Hearst Choreographers-in-Residence are chosen yearly through a nomination process and include choreographers at various stages of their careers exploring a wide range of aesthetics, including those who may not otherwise fit easily into the dance program’s curriculum. The Hearst Choreographers-in-Residence program is supported through a gift from Margaret C. and William R. Hearst.
The 2022 Princeton Dance Festival will be performed on December 2 at 8:00 p.m., December 3 at 2:00 p.m. and 8:00 p.m., and December 4 at 2:00 p.m. at the Berlind Theatre at McCarter Theatre Center. Other choreographers whose work will be performed include Davalois Fearon, Sun Kim, Michael J. Love, Susan Marshall, and Caili Quan. The range of works includes rhythm tap, contemporary ballet, popping/hip-hop, modern influenced by African dance, and contemporary dance works from a multidisciplinary perspective. The December 2 performance will be open-captioned and December 4 will be a relaxed performance.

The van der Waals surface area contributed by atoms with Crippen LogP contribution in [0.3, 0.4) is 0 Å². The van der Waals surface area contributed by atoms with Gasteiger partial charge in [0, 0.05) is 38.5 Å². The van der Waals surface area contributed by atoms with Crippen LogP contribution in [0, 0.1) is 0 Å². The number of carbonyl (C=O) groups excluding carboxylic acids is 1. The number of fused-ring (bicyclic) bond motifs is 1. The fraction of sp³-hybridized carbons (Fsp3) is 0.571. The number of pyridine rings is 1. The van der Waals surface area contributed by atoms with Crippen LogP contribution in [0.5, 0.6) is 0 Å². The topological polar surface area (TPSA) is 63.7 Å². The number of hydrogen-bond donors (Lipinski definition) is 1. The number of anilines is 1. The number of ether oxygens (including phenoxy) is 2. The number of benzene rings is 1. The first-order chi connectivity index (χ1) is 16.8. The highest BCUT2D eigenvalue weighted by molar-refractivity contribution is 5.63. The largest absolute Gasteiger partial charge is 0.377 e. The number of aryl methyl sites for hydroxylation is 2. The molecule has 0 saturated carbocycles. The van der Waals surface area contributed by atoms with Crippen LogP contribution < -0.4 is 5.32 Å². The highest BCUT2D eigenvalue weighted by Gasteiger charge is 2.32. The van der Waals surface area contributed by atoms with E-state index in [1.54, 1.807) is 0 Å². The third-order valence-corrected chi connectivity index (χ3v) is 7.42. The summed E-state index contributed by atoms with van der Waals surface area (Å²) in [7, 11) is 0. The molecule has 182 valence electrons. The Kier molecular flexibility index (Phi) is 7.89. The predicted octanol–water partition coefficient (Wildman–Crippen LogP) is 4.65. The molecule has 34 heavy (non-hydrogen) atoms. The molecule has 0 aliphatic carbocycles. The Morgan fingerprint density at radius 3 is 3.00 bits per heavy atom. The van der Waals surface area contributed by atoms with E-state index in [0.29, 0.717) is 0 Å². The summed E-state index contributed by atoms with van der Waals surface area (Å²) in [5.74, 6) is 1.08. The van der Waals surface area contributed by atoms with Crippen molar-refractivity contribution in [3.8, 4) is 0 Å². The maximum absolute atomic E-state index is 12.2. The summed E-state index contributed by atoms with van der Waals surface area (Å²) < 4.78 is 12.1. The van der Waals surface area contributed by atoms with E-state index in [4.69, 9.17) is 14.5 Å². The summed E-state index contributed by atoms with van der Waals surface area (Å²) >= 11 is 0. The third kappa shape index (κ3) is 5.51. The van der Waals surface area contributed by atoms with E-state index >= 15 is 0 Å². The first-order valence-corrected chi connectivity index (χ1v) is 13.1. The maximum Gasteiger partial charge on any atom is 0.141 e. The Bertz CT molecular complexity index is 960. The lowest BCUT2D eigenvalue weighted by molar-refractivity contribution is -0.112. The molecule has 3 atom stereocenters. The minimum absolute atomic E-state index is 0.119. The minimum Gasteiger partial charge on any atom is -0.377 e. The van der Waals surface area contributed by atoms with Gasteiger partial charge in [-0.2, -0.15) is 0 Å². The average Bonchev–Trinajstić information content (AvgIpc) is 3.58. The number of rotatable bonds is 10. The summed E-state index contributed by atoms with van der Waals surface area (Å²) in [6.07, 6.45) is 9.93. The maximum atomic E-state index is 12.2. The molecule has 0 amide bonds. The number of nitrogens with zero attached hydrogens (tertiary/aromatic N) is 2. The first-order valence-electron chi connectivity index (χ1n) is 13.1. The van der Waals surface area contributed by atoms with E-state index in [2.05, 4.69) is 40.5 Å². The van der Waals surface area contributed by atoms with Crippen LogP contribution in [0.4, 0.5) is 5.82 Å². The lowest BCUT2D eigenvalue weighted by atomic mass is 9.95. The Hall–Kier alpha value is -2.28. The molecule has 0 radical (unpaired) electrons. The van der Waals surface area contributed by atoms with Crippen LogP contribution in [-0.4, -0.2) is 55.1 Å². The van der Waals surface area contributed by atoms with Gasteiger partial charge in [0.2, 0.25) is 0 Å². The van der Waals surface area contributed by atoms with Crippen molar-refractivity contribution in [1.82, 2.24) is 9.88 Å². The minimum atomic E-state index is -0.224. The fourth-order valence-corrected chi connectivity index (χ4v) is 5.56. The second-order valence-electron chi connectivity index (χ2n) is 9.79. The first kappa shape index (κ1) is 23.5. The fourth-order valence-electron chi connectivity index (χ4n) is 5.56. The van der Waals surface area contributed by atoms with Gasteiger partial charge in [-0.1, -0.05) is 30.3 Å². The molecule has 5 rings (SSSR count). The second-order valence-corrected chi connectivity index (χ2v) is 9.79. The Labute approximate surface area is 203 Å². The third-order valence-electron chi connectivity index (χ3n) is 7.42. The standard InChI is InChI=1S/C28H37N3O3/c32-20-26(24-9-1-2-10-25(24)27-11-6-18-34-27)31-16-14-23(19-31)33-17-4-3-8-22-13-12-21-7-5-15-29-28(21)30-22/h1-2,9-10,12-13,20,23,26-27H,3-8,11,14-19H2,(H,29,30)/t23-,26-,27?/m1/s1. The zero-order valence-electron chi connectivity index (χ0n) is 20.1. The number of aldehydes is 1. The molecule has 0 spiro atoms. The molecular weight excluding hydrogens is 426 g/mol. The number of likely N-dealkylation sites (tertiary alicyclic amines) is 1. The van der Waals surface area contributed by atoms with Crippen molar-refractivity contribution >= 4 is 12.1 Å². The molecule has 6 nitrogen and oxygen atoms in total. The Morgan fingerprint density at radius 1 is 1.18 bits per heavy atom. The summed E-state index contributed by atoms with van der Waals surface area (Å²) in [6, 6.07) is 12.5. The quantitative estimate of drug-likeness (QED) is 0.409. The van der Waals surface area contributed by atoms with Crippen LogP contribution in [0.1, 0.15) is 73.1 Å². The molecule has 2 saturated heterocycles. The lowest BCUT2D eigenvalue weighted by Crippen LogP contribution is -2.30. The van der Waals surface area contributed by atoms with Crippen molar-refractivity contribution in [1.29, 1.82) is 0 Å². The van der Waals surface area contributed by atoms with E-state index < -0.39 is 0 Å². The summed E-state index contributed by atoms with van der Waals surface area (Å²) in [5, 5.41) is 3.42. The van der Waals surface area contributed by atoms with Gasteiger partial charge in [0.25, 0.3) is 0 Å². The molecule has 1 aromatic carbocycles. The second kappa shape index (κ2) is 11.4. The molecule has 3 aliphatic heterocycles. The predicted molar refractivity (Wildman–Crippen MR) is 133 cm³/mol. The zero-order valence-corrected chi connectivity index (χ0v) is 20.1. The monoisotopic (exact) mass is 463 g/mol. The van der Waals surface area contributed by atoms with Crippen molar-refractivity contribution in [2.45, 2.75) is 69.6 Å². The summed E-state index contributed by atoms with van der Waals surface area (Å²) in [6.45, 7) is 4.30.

Visit the Lewis Center website for more information on the Program in Dance, the Hearst Choreographers-in-Residence program, the Princeton Dance Festival, and the more than 100 other performances, exhibitions, readings, screenings, concerts and lectures offered each year by the Lewis Center for the Arts, most of them free.